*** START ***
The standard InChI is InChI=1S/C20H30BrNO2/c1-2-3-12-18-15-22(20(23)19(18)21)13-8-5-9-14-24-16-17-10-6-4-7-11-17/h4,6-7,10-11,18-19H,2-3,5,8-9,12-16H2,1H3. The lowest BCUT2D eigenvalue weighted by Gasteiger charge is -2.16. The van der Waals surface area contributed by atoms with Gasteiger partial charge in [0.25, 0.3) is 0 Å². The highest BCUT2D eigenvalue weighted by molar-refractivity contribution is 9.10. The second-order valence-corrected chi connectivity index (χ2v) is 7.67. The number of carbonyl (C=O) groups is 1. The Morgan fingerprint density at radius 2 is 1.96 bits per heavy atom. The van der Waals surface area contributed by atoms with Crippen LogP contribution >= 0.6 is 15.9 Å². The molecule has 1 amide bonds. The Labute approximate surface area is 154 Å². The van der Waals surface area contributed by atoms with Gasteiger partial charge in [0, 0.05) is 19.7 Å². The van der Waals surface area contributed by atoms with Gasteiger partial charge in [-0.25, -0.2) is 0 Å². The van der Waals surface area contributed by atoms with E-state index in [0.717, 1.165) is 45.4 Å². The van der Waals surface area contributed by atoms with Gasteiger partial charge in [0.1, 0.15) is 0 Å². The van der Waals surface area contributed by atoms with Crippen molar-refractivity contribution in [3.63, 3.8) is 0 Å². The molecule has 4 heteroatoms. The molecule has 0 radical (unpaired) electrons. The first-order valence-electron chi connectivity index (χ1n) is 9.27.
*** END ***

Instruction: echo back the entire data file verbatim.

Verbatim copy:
The standard InChI is InChI=1S/C20H30BrNO2/c1-2-3-12-18-15-22(20(23)19(18)21)13-8-5-9-14-24-16-17-10-6-4-7-11-17/h4,6-7,10-11,18-19H,2-3,5,8-9,12-16H2,1H3. The lowest BCUT2D eigenvalue weighted by Gasteiger charge is -2.16. The van der Waals surface area contributed by atoms with Gasteiger partial charge in [0.25, 0.3) is 0 Å². The highest BCUT2D eigenvalue weighted by molar-refractivity contribution is 9.10. The second-order valence-corrected chi connectivity index (χ2v) is 7.67. The number of carbonyl (C=O) groups is 1. The Morgan fingerprint density at radius 2 is 1.96 bits per heavy atom. The van der Waals surface area contributed by atoms with Crippen LogP contribution >= 0.6 is 15.9 Å². The molecule has 1 amide bonds. The Labute approximate surface area is 154 Å². The van der Waals surface area contributed by atoms with Gasteiger partial charge in [0, 0.05) is 19.7 Å². The van der Waals surface area contributed by atoms with Gasteiger partial charge in [-0.25, -0.2) is 0 Å². The van der Waals surface area contributed by atoms with E-state index in [0.717, 1.165) is 45.4 Å². The van der Waals surface area contributed by atoms with Gasteiger partial charge in [0.1, 0.15) is 0 Å². The van der Waals surface area contributed by atoms with Crippen molar-refractivity contribution in [3.63, 3.8) is 0 Å². The molecule has 4 heteroatoms. The molecule has 0 radical (unpaired) electrons. The first-order valence-electron chi connectivity index (χ1n) is 9.27.